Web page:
Learning to Breathe | Rehab Center in Utah - Brighton Recovery Center

Learning to Breathe

learning to breathe

The idea that breathing is something that one has to learn how to do seems odd at the outset. However, there is a proper way that breathing can be done when dealing with urges in addiction, or mental health issues such as anxiety attacks. Being aware of how one is breathing at any point in time as well as how one can address their breathing can create a step back into a sense of clarity that begins the process towards continued healthy living.

Being Aware of Breathing

Whenever there is an urge to use drugs or alcohol after one has detoxed, or whenever an episode of depression or anxiety begins to set in, there is always a biological component that compliments it. Heart rate may increase at the same time that one’s breath begins to become irregular, either taking shallower breaths than usual or at inconsistent timings. Listening and acknowledging the warning signs that one’s body is presenting can help someone gain control over their situation before the rest of the mental obstacles begin to present themselves. Take control over these breathing patterns to set up for controlling the situation going forward.

Learning to breathe in this way serves a second purpose simultaneously. It forces one to focus in on a single aspect of themselves, and then branch out in dealing with a situation. This focus has already served to begin to break down the situation, dealing with a single aspect of each situation at a time instead of facing these daunting feelings as a whole.

When dealing with urges, anxieties, or depression, the feelings can come on fast, and create an all-encompassing atmosphere that feels impossible, formless, all hitting in a single blow on every front. Focusing inward on one’s self, then branching outward separates all of the mental and biological aspects of these issues, and thus makes this perpetual wave more manageable.

Freezing a Moment in Time

Time is another aspect that seems difficult to manage when dealing with any number of issues. Symptoms can set in extraordinarily fast, giving one the feeling like they cannot react in time, even if there are coping mechanisms and grounding skills that have been learned and in place.

This breath can take as long as it needs to, and can feel like the time can be frozen, if even for a second. When dealing with any number of issues, time is one of the most important tools needed to begin coping. It gives that single bit of clarity that one needs in order to be able to utilize all of their other skills in coping with the situation, and it all starts with a single, deep, time-freezing breath. Learning to breathe in such a manner will take time and practice, but it is worth the effort.

Breath of Fresh Air

Nature has its role to play in all of this as well. The idea of a “breath of fresh air” gains its connotation with a sense of freedom that comes with the feeling of being outside, unrestrained, and implies a feeling of happiness and weightlessness. The air that one takes in can be just as important as the breath itself, and the fresh air brings that sense of freshness internally as well.

However, the importance of these breaths is all only a beginning and can lead to a number of different positive activities and actions. Growing further out from the time and freedom it gives someone at the moment, the awareness of one’s self both internally and externally creates the basis for another ongoing self-care practice: meditation.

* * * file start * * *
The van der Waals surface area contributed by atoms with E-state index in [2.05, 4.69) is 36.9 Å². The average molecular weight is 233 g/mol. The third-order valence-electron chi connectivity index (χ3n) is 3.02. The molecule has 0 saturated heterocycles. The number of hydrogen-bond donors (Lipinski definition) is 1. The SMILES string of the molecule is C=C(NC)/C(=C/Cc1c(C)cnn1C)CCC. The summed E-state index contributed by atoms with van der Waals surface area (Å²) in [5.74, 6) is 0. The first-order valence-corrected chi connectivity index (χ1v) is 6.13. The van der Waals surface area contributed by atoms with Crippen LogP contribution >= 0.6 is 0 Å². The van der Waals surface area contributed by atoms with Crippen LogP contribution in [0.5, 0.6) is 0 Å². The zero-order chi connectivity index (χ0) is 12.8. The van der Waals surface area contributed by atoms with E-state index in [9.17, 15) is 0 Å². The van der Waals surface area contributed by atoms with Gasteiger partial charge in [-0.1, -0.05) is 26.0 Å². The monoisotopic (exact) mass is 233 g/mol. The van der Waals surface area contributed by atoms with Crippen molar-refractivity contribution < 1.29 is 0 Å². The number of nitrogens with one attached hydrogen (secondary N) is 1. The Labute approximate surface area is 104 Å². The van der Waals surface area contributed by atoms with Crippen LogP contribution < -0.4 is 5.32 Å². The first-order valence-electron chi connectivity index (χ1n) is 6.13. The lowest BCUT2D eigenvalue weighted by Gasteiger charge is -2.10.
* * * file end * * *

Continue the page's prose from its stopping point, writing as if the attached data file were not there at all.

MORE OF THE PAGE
Meditation

Meditation, at its core, is a practice that focuses on the internal aspect of one’s own body and mind, while utilizing their environment to their advantage, all in order to gain that sense of freedom and weightlessness from the mental troubles that plague each day, regardless of the source of the stressors and worries.

This internal awareness is crucial in mitigating the symptoms of an addiction or mental health issue, and all works in tandem to have the individual constantly in control of the way that their body is acting, their mind is feeling and provides them with the necessary time and clarity—if even for a moment—needed to never again feel that dreaded feeling of losing control again.

Meditation opens the doors to more benefits as well, such as a sense of community that comes with those also looking to practice, and a physical and mental silence that that original breath all worked to create. Those first signs of an attack become under the control of the person, making them that much more well-equipped to deal with whatever may come next. A feeling of freedom internally that makes its way outward, into the real world as one gains more and more agency over their own lives.

Learning to breathe in this way can help when dealing with addictions, mental health, or the tandem of the two in co-occurring disorders. While practicing slow, deep breaths is a step in the right direction, using a number of other coping mechanisms and grounding techniques all have their place in overcoming symptoms while headed forward towards a happier, healthy life. For those looking for that extra kind of care and community, Brighton Recovery Center is available at any step in the recovery process. Championing a sense of togetherness in a judgment-free environment while implementing a reintegration process that keeps recovering individuals active and healthy, Brighton’s program help lay the groundwork for each individual to personalize their own goals of success, and see their own path towards self-actualization. Contact Brighton today at 1-844-479-7035. Please feel free to check out our addiction videos.

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